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Posted by on Nov 20, 2008 in Politics | 4 comments

Gallup Poll: Republican Party’s Image Is Worsening

A new Gallup Poll finds the Republican Party’s image has worsened since its big election day defeat which saw Democratic candidate Barack Obama elected to the White House and the Democrats increasing their Congressional majorities. The number marks a new low for the GOP in Gallup polling:

The Republican Party’s image has gone from bad to worse over the past month, as only 34% of Americans in a Nov. 13-16 Gallup Poll say they have a favorable view of the party, down from 40% in mid-October. The 61% now holding an unfavorable view of the GOP is the highest Gallup has recorded for that party since the measure was established in 1992.

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Does this mean the Democrats’ image has gotten better so the GOP image has slid? No: Gallup finds this is a deterioration in the Republican image since the Demmies’ image remains the same:

By contrast, the public’s views of the Democratic Party remain as positive after the election as they were just prior to it. More than half of Americans, 55%, currently hold a favorable view of the Democratic Party and only 39% an unfavorable view, highly typical of views toward the Democrats all year.

In its conclusion, Gallup summarizes:

Previous Gallup analysis linked the party’s decline to the downward track of President George W. Bush’s job approval ratings in 2005 and 2006. However, the latest drop in the Republican Party’s favorable rating, from 40% to 34% (with much of that drop coming from Republicans), is not associated with a corresponding decline in Bush’s job approval score; rather, it most likely reflects Americans’ reaction to the Republicans’ big losses on Election Day.

Gallup also notes:

*The two parties got the same numbers on image in Dec. 2005 and since then the GOP image has worsened while the Democrats’ image has improved.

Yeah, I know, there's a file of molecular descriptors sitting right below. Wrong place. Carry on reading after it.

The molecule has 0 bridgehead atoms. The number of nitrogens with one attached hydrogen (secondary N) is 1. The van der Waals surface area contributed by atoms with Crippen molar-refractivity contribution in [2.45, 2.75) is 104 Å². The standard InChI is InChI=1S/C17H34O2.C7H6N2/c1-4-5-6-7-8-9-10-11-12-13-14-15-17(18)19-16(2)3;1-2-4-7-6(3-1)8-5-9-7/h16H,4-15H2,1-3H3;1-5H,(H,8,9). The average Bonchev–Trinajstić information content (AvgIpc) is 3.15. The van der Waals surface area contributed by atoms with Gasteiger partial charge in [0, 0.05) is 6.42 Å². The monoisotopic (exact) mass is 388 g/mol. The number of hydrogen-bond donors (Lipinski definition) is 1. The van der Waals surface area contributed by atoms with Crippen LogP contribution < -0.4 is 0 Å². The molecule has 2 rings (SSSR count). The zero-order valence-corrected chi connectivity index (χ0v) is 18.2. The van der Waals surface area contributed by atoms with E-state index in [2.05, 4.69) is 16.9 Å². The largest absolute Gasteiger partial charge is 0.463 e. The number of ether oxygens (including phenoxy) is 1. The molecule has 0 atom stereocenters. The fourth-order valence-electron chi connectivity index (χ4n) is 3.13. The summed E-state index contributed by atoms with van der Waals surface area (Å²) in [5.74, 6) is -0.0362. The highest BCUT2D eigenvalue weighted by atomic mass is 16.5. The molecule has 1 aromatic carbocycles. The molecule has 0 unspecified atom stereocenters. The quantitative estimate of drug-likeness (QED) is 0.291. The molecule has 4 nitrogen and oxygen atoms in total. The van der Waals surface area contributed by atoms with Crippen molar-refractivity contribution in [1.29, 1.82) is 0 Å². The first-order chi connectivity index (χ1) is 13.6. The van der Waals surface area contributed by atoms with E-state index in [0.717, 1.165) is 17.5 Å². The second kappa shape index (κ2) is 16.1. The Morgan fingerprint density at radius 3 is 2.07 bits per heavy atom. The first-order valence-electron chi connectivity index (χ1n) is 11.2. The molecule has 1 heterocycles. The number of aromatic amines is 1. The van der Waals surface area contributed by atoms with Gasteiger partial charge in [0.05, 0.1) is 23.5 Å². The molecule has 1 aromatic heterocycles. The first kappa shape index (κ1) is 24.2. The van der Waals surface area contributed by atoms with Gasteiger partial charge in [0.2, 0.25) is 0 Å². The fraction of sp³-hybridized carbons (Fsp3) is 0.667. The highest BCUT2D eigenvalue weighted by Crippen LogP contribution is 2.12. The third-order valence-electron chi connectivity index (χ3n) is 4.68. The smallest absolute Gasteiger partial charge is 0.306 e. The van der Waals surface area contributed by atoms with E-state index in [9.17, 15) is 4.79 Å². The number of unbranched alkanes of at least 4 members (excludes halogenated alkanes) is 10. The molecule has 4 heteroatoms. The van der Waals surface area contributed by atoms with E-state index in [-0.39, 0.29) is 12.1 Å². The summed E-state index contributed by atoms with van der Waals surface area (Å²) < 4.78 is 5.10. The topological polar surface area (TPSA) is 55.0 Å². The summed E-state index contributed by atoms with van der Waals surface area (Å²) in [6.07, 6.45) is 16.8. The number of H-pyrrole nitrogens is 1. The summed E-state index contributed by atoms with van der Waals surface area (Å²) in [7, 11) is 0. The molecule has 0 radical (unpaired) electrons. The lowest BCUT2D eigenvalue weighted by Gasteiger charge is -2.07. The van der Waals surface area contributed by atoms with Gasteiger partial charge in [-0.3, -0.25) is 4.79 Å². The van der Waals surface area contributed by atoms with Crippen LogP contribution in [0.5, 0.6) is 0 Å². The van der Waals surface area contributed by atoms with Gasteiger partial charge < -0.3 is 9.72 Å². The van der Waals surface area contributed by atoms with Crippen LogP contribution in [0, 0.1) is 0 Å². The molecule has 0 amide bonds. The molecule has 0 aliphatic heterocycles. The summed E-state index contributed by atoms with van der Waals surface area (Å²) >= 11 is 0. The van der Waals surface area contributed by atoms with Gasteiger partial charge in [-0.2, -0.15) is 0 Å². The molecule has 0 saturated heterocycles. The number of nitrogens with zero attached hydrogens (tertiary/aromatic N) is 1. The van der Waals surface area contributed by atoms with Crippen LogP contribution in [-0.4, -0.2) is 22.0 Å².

*The Republican party is viewed more unfavorably BY Republicans than how Democrats view their own party unfavorably. Independent voters have a better view of the Democrats but not by a whopping margin.

Gallup also asked Republicans where they think their party should go from here. The answer:

Most rank-and-file Republicans (59%) want to see the party move in a more conservative direction and another 28% want it to remain about the same. Only 12% would prefer to see the Republican Party become less conservative.

Neither party can win the presidency or majority power in Congress without attracting substantial support from political independents. But right now, independents are not offering any clear guidance about what they want from Republicans. About a third say the party should become more conservative, an equal percentage say it should become less conservative, and just under one-quarter say it should stay the same.

Which means a huge debate will continue to rage within the Republican party over the party’s future direction.

Democrats — whose views about the Republican Party are far less relevant to its future — are most likely to favor its moving in a less conservative direction.

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